Private Equity industry and the buyback dilemma


The seven publicly listed U.S. alternative asset managers are facing a complex decision: how to put their cash to use. The news is that, in addition to the usual buyout picking process, some firms are now considering investing in their own stock through a buyback. With global markets flailing, the share prices of the big buyout firms have underperformed the S&P over the past 12 months by 31%.

Indeed, while the S&P 500 declined 13% since its May 2015 peak, Blackstone fell 43%, Carlyle 61%, Apollo 39%, KKR 45% and Fortress 47% in the same timeframe. The repurchase plans of KKR, Apollo, Carlyle, and Fortress total more than $1bn, while Blackstone and Oaktree decided to avoid the stock buyback for now.

A Look into a Share Buyback

Why do companies repurchase their shares? Listed private equity firms – like any corporation – can use their earnings to return cash to shareholders, as dividends or stock buybacks, or they can keep the profits inside the company in the form of retained earnings, to invest in the company’s projects and development. What if these investments do not produce high enough returns? A corporation can put the cash to use by repurchasing its own shares. This is a signal that instead of pursuing operational expansion, a better return can be achieved with the stock itself. In this way, the float is reduced – as there are now fewer shares held by the public – thus increasing the earnings per share, given constant profits.

Apart from boosting financial ratios and paying out cash flow to shareholders, retiring outstanding shares can also be beneficial because of undervaluation and ownership consolidation. If management believes the market is undervaluing the stock – which is currently the case, according to Carlyle’s Co-CEO Rubenstein – the company can repurchase some of its shares at this reduced price and then potentially re-issue them once the market is valuing it more fairly, thus increasing its equity capital without dilution. Furthermore, if float is not needed, management or majority owners do not see the point of having more dividend-seekers shareholders than necessary and decide to consolidate the ownership of the company. In this way, investors can be paid off while reducing the overall cost of capital.

A share buyback can be structured in different ways, the most common being the open-market one: a firm announces that it will repurchase some shares in the open market from time to time, as market conditions dictate, while maintaining the option of deciding whether, when, and how much to repurchase. These plans can span months or even years, and the market perceives them as a positive thing, which often causes the share price to shoot up. An alternative is that shareholders may be presented with a tender offer by the company to sell their shares within a certain time frame.

Defined by The Economist as “corporate cocaine” in 2014, share buybacks present some drawbacks as well, such as a short-term focus and indebtedness. Indeed, if a manager’s compensation depends on EPS targets, he may be tempted to overdo buybacks, foregoing long-term investment projects that could be a better use of extra cash. Moreover, some companies may end up borrowing too much to sustain the stock repurchase plans. American multinationals in particular could try to borrow heaving in the U.S. to pay for buybacks (while keeping cash abroad) to avoid the American corporate tax rate.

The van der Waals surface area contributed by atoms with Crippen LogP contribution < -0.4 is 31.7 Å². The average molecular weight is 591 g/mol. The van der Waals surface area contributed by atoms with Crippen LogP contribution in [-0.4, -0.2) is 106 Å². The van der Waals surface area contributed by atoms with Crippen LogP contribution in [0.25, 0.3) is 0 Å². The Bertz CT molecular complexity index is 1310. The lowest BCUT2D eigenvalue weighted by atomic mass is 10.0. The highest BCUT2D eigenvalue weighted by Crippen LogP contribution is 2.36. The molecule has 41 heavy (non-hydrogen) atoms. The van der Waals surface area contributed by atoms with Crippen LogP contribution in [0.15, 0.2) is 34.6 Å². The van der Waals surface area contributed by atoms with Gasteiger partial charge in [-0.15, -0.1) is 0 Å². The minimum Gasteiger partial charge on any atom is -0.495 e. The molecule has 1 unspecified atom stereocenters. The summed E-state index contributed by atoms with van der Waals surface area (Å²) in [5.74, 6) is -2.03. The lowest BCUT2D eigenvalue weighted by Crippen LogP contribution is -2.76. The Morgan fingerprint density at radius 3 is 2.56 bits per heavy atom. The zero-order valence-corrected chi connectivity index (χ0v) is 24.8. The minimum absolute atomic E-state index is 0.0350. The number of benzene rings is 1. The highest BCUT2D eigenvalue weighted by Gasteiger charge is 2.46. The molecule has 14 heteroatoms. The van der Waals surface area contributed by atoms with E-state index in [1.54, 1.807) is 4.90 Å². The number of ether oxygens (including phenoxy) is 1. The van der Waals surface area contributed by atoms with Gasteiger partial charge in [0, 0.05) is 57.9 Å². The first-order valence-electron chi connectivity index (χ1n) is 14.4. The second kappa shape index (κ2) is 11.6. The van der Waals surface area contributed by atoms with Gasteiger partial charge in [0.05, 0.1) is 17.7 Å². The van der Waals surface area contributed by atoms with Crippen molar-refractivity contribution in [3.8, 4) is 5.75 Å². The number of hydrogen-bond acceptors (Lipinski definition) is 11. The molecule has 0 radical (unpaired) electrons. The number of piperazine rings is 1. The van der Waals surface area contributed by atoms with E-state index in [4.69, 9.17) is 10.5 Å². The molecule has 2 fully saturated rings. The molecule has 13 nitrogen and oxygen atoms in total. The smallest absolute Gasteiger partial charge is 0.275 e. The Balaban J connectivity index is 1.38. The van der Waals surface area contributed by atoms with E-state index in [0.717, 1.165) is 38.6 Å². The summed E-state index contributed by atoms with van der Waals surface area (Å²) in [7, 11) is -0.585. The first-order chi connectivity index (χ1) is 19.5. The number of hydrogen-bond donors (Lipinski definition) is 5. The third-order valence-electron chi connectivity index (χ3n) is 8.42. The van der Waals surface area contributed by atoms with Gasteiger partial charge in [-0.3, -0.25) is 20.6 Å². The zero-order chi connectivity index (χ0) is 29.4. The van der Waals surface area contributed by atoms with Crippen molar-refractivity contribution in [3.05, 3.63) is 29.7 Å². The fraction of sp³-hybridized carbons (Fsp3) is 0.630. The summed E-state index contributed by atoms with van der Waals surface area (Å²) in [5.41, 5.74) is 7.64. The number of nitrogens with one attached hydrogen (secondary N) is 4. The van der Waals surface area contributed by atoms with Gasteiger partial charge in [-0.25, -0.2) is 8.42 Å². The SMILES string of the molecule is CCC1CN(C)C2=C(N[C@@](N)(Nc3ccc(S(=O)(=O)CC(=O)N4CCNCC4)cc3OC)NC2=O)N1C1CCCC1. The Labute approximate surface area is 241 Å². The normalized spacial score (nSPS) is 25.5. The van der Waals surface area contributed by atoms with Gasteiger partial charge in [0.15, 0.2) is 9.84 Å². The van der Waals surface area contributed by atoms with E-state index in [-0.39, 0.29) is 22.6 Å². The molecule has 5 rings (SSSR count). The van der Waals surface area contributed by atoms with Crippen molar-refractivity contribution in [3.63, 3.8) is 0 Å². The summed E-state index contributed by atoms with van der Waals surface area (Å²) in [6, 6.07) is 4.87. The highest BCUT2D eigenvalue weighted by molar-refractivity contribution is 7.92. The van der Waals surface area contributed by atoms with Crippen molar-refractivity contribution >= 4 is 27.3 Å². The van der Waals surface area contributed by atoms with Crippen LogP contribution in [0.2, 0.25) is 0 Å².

Market Conditions

The year just ended left to investors a turbulent market. PE’s stocks were hit by probably one of the worst drops in value of the recent years. Since the beginning of 2015 the world’s biggest private equity firms have seen a decline in market confidence, if compared with the previous years. In the private equity industry, normally the shape of market price movements is waved. Looking at the PEs’ past performance, in 2014 there was a peak in terms of commitment amount and stock price. Market commitments more than twice the post financial crisis amount and reached USD 372 billion overall. In addition, the world’s largest private equity companies’ price skyrocketed, Blackstone’s share price rose to a peak of $43, KKR to $24, Apollo to $19, Carlyle to $30 and Oaktree to $55. The following year, this growth in prices was followed by a general market drop, especially for those companies operating in PE industry.

Indeed, while the S&P 500 declined more than 10 percent from its 2015 peak, Blackstone fell 40 percent, Carlyle and Apollo lost more than 60 percent of their value, KKR slumped 45 percent and Fortress lost more than 40 percent. Also Berkshire Hathaway share price decreased by more than 12 percent, even though its profit increased to USD 24.1 billion from USD 19.9 billion in 2014 and it was made its biggest deal ever. The reasons to the price falls of these
companies have to be found in the skepticism of investors. During the last years the buyout industry has reaped record amounts of cash from its activity.

Investors may fear the boom has ended alongside the hangover in the stock market, with investments being made now years away from generating good fees. Indeed, the whole 2015 was characterized by the fall in oil price and therefore a decrease in portfolio performance drive by the exposures to energy market investments, and the increasing lack in investment opportunities. The latter needs to be explained better.